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The B'Mitzvah Ceremony

Planning the Service

About 6-8 weeks preceding the ceremony, Rabbi Toba meets with each family to go over the service, discussing both the B'Mitzvah’s participation and opportunities for involvement for other family members and friends. This is also a time when the family can make any special requests (like a favorite tune!).
 

Honors & Family Participation

There are a number of ways to involve family members and friends in the ceremony. In addition to the B'Mitzvah themself, it is customary to honor parents, grandparents, and close friends and/or family with aliyot - the honor of being called up to the Torah. There are seven aliyot total. Of those seven, two are reserved for members of the congregation. Other honors include chanting a portion of Torah, opening and closing the ark, lifting and wrapping the Torah after the reading, and doing readings in English during the service. If a younger sibling (or siblings) would like to be involved, please let Rabbi Toba know.

Our policy is to reserve the role of service leader for Rabbi Toba and/or members of Dorshei Tzedek, in addition to the B'Mitzvah. If you have a family member who would like to lead a prayer or a small section of the service, please consult with Rabbi Toba.

Please see the next page entitled “Torah Honors and Blessings.” This is intended for you to send to your guests who will be having the honor of an aliyah to the Torah.

Torah Chanting 

The B'Mitzvah ceremony is an opportunity for family members (especially parents, if they’d like!) and close friends to share the honor of chanting from the Torah along with the B'Mitzvah student. Our primary concern is both “quality control” and not to put undue pressure or possible embarrassment on the guest who is leyning (chanting Torah). While we are able to work fairly closely with a parent who decides to leyn (and if you are able to read Hebrew and would like to chant a section, please ask your child’s tutor to work with you), we are relying on you to make wise choices in terms of inviting others to leyn. In general, a B'Mitzvah ceremony is NOT a good time for a guest to chant Torah for the first time; it is a fairly high-pressure situation. It would be better if you would only ask those people whom you know have experience leyning. We also ask that anyone who is leyning do so from the Torah, not from the chumash (the book form of the Torah), and that they actually chant (and not just read) the portion. If you feel that you have a potentially awkward situation in regard to this with a family member, please be in touch with Rabbi Toba.

Again, we do not want to discourage you from participating in this way — it’s a wonderful thing for a parent to do! If there is a family member (or members) who do have some experience but need a refresher, your tutor should be able to make a recording for them, and may also be able to go over it with them by phone. 

Any Torah readings that you do not give to family and friends can be easily assigned to congregants. Three to four months before the ceremony, please ask your tutor to contact the Ritual Committee chair and let them know how many readings need to be assigned to the general congregation.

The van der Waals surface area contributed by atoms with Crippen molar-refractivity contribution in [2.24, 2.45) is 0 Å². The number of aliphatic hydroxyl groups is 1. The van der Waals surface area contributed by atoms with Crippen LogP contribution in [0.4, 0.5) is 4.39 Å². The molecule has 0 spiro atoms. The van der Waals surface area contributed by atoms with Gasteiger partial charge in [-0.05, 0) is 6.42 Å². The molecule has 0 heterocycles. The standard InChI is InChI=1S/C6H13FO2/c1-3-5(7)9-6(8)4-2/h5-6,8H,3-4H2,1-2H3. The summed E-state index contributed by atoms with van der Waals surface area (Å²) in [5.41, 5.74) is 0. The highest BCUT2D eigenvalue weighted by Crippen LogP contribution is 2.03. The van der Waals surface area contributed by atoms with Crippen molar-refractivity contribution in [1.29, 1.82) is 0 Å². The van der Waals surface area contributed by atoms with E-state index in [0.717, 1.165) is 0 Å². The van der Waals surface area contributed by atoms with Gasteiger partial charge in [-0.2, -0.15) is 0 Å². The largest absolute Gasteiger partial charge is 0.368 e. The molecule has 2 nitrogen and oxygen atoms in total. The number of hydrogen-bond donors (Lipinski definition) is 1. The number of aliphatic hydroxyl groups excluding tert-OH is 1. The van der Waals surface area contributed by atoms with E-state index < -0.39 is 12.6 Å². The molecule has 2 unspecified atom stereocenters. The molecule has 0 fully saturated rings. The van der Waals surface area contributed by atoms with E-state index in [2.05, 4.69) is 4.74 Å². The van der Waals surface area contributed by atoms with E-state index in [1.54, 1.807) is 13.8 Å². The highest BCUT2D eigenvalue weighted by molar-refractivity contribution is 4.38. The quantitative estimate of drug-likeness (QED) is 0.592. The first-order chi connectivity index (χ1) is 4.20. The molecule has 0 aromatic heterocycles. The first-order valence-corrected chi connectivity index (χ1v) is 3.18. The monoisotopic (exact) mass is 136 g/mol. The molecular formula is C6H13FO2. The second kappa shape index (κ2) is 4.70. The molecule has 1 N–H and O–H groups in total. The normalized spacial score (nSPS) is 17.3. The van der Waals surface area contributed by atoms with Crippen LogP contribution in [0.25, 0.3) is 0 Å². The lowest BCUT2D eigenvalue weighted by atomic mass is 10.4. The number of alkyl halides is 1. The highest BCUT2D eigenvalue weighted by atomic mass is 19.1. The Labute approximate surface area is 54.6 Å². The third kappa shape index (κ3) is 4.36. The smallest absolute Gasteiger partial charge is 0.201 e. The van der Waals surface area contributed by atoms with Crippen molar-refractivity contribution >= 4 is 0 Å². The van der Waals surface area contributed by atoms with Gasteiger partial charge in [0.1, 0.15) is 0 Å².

The Role of Non-Jewish Family Members in the Ceremony 

Dorshei Tzedek is a welcoming and inclusive community, and we cherish the participation and support of our non-Jewish members. We especially appreciate the commitment of non-Jewish parents who are raising their children as Jews. We also want to make sure that all non-Jewish family members and friends who attend the ceremony feel welcome and included. There are some traditional ritual boundaries that we observe at Dorshei Tzedek. Most relevant to the B'Mitzvah service, we reserve all honors relating to the Torah — including being called up for an aliyah, opening and closing the ark, and lifting and wrapping the Torah — for those who identify as Jewish. An important exception to this rule is that non-Jewish spouses/partners are welcome to accompany their Jewish partner to the bimah for an aliyah to the Torah. There is a special English blessing for a non-Jewish partner to recite if they so wish, affirming their own connection to Torah and the Jewish people.

Non-Jewish family members or friends can be invited to do English readings, and a non-Jewish parent is invited to give their child a blessing along with the Jewish parent. 


Childcare

Childcare will be available during the service.


Photography & Writing on Shabbat

It is our policy that no photos or videos can be taken during Dorshei Tzedek Shabbat services. We consider this an intrusion on the sanctity of the religious service and a violation of the spirit of Shabbat. Please communicate this to your guests. If you would like a “photo op” of your child reading from the Torah, this can be done in the week prior to the ceremony, when the B'Mitzvah will have the opportunity to read their portion from the Torah scroll. Photography is allowed during the Kiddush; we only ask that you respect the sensibilities of members who may prefer not to be photographed on Shabbat.

Because of the traditional prohibition of writing on Shabbat, it is also Dorshei Tzedek policy that members and guests not be invited to write. This precludes guest books or other types of activities where writing is involved.
 

Next: Torah Honors & Blessings

Tue, June 28 2022 29 Sivan 5782